In a study into the work and drawings of oceanologists, I discovered the wonderful forms of microorganisms, the flora and fauna of the sea. Some of the forms are readily recognizable as seashells, while others look very much like modern art in its most avant-guard guise, yet only prove to be some marine-life form. The variety of imagery is endless, with a hard-to-describe magnificence such as only nature can beget. The material I compiled and processed relates exclusively to the marine world of the Mediterranean waters of Greece. I hasten to add that the oceanologists in Greece offer, in their very quiet and discreet fashion, an immeasurably important work.
The enlargement of these images triggered a series of jewellery and small objects.
The series was first presented in January 1999, at an exhibition organized by the Municipality of Aghios Dimitrios together with the Hellenic Centre for Marine Research, in a group exhibition involving engraving and jewellery under the title 'Scientific Research meets Art'.
A FEW WORDS FROM THE OCEANOLOGIST
The theme of this series produced by Katerina Grolliou is 'Phytoplankton', the hidden treasures of the sea, those minute forms of life which, though invisible to the naked human eye, constitute one of the most important links in the marine food chain. All items are true, enlarged copies of plankton organisms, the flora and fauna of the sea. I believe it would be useful to become familiar with some of these terms.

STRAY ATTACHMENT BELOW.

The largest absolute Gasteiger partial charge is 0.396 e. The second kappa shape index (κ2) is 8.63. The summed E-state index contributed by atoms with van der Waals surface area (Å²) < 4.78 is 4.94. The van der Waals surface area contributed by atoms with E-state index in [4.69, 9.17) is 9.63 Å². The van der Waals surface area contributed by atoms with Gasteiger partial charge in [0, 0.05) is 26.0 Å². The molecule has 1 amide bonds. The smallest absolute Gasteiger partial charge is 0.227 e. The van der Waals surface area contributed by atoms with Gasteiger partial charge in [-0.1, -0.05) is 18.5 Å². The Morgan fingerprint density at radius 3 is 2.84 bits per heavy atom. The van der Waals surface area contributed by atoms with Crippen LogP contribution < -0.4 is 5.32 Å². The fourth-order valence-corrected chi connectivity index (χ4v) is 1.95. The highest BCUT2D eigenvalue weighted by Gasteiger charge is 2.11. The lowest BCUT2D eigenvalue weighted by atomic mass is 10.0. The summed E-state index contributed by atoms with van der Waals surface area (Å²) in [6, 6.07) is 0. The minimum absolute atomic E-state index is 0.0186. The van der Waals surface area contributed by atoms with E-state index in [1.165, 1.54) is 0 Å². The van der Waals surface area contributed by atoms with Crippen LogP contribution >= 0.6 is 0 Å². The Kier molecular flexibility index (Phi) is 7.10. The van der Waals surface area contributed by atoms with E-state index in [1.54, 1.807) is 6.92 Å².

Briefly, plankton comprises all those organisms which are unable to move autonomously or whose motion is overpowered by that of seawater, so that they drift in the sea.
Plankton is divided into phytoplankton and zooplankton. The former comprises all minute marine plants which are capable of photosynthesis just like land plants and thus constitute the main source of oxygen in the sea, on which the various consumers depend for their nutrition.
One of the group of consumers is zooplankton or animal-plankton. Although also very small as a rule, these organisms can run to much larger sizes such as the familiar medusa.
Zooplankton can be found at all depths down to the very bottom of the sea, whereas phytoplankton is naturally limited to depths where sunlight can penetrate.